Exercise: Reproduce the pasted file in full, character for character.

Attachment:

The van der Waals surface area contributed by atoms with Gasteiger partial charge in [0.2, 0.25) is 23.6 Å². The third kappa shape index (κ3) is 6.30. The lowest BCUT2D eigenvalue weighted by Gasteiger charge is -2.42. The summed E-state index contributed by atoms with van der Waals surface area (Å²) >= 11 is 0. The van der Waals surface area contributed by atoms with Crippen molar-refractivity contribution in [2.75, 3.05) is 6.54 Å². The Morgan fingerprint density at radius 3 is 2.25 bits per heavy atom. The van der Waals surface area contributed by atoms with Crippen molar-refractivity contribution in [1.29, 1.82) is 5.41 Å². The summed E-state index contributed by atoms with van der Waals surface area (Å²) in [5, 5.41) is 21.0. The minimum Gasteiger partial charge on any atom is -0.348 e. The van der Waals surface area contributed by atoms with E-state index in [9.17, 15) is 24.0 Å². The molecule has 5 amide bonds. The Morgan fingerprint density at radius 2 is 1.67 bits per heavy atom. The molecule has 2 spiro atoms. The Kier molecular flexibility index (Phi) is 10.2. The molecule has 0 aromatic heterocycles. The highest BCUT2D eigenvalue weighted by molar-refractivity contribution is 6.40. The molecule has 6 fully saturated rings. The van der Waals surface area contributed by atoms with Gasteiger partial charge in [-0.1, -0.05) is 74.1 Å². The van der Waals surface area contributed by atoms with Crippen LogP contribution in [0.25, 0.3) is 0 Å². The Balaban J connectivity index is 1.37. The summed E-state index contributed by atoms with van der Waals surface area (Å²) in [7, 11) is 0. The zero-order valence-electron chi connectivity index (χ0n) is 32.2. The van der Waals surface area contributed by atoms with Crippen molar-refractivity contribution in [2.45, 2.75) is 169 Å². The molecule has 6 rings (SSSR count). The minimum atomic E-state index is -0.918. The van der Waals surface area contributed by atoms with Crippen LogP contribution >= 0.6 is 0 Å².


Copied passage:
The van der Waals surface area contributed by atoms with Gasteiger partial charge in [0.2, 0.25) is 23.6 Å². The third kappa shape index (κ3) is 6.30. The lowest BCUT2D eigenvalue weighted by Gasteiger charge is -2.42. The summed E-state index contributed by atoms with van der Waals surface area (Å²) >= 11 is 0. The van der Waals surface area contributed by atoms with Crippen molar-refractivity contribution in [2.75, 3.05) is 6.54 Å². The Morgan fingerprint density at radius 3 is 2.25 bits per heavy atom. The van der Waals surface area contributed by atoms with Crippen molar-refractivity contribution in [1.29, 1.82) is 5.41 Å². The summed E-state index contributed by atoms with van der Waals surface area (Å²) in [5, 5.41) is 21.0. The minimum Gasteiger partial charge on any atom is -0.348 e. The van der Waals surface area contributed by atoms with E-state index in [9.17, 15) is 24.0 Å². The molecule has 5 amide bonds. The Morgan fingerprint density at radius 2 is 1.67 bits per heavy atom. The molecule has 2 spiro atoms. The Kier molecular flexibility index (Phi) is 10.2. The molecule has 0 aromatic heterocycles. The highest BCUT2D eigenvalue weighted by molar-refractivity contribution is 6.40. The molecule has 6 fully saturated rings. The van der Waals surface area contributed by atoms with Gasteiger partial charge in [-0.1, -0.05) is 74.1 Å². The van der Waals surface area contributed by atoms with Crippen LogP contribution in [0.25, 0.3) is 0 Å². The Balaban J connectivity index is 1.37. The summed E-state index contributed by atoms with van der Waals surface area (Å²) in [7, 11) is 0. The zero-order valence-electron chi connectivity index (χ0n) is 32.2. The van der Waals surface area contributed by atoms with Crippen molar-refractivity contribution in [2.45, 2.75) is 169 Å². The molecule has 6 rings (SSSR count). The minimum atomic E-state index is -0.918. The van der Waals surface area contributed by atoms with Crippen LogP contribution >= 0.6 is 0 Å².